SAN FRANCISCO (CN) – Though he reportedly blabbed about blowing up a courthouse and committing other heinous acts, a terrorism expert testified Monday in federal court that a 23-year-old Oakland man who pleaded guilty to helping Islamic extremists is neither violent nor dangerous.
“It was all talk and nothing else,” said Marc Sageman, a terrorism and national security expert who testified at the sentencing hearing of Amer Alhaggagi.
Alhaggagi was arrested in 2016 after he shared disturbing ideas with a government informant and undercover FBI agent about blowing up gay night clubs, starting fires in the Berkeley Hills and doling out poison-laced cocaine.
In July, he pleaded guilty to providing material support to terrorists, based on him opening social media accounts for the Islamic State, and three identify theft charges.
Prosecutors on Monday asked U.S. District Judge Charles Breyer to impose a 33-year sentence and lifetime probation. The defense team is backing a probation officer’s recommendation of four years in jail and three years probation.
Alhaggagi’s family and lawyers say he was simply a naive young man who spun tall tales in online chat rooms to make himself look tough and to get a rise out of people. But prosecutors paint a different picture, one in which Alhaggagi obtained bomb-making manuals and met repeatedly with a man who claimed to be a violent al-Qaida terrorist.
U.S. prosecutor S. Waqar Hasib revealed in court that Alhaggagi allegedly told inmates after his arrest that he wanted to blow up the federal courthouse and unleash sniper teams on judges and police officers.
After spending hours interviewing Alhaggagi, Sageman concluded that even if the young man said those things, they were likely just words conjured up to project an image, much like the outlandish ideas for terror attacks that he shared with government agents.
“The more absurd ideas he had, the more they agreed with him and endorsed it,” Sageman said. “That surprised him.”
Sageman said Alhaggagi, who was born in the U.S. but spent many years in Yemen with his family, was out of school, not working and bored when he started going on Islamic State chat rooms, “trolling” girls, and bragging about plans to carry out terror attacks.
Sageman cited several online chat sessions in which Alhaggagi and others discussed bombs in sophomoric terms, referencing suicide bombers stuffing dynamite in their bums and comparing explosives to male genitalia with laughing emojis.
The expert witness also argued that the only reason Alhaggagi opened social media accounts for the Islamic State was to curry favor with jihadists online so he could use them to get revenge on users that got his account suspended on the messaging app Telegram.
“He’s a coward,” Sageman said. “The reason he trolls online is because he doesn’t want to meet people face to face.”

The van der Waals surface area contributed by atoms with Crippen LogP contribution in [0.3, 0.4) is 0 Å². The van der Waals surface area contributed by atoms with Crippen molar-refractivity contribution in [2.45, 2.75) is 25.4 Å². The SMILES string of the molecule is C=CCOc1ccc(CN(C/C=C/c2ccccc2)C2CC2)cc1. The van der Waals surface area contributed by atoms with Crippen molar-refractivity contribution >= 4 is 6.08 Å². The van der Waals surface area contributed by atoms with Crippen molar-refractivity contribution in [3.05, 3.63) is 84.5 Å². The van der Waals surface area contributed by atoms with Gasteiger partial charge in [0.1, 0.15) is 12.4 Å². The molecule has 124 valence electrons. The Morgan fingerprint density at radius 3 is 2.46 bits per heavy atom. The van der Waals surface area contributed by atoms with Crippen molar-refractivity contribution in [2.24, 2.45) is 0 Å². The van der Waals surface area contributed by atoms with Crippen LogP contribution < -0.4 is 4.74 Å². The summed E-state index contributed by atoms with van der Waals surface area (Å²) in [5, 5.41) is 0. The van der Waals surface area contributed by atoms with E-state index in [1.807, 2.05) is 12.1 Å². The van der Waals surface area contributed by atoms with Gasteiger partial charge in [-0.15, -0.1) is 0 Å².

Sageman insisted that Alhaggagi only met with an agent posing as an al-Qaida terrorist in real life because he felt “forced into it” after his online chat friend, who was actually a government informant, told him the guy was driving four hours from Salt Lake City and needed to meet him.
Sageman said Alhaggagi “ran the other way” and avoided the undercover agent after the man showed him what looked like bomb-making materials.
But prosecutors said after that interaction, Alhaggagi looked into purchasing bomb igniting materials. They also said he brought up the idea of using car bombs to kill up to 10,000 people.
Sageman said those “ideas” were merely the result of an undercover agent “egging him on” and saying he needed to think “bigger” than backpack bombs.
The expert witness said this is the first case he’s seen in which the government prosecuted a person who did not follow through on suggestions that he commit acts of violence.
“This is the first one where the guy did not take the bait and still got prosecuted,” Sageman said.
The terrorism expert also insisted that because Alhaggagi has no criminal history, he is less likely to commit violence than a randomly selected person in the U.S. The prosecution challenged Sageman on that point.
“Is a randomly selected person likely to have discussed planting bombs in a gay night club,” Hasib asked Sageman. “Is a randomly selected person likely to go on a drive pointing out places he wants to start fires in the Berkeley Hills?”
“Probably not,” Sageman conceded.
Alhaggagi’s family released a statement Monday saying that the 23-year-old “is not a terrorist or a violent person, although he said many terrible things on the Internet and to the undercover agent. Amer did not commit a violent act – he opened a small number of social media accounts for ISIS sympathizers. He knows now that this was wrong and is sorry to have spoken as he did and to have caused so much trouble.”
The sentencing hearing will continue on Jan. 8 when two jailhouse informants are expected to testify on comments Alhaggagi allegedly made about blowing up a courthouse and harming police officers and judges.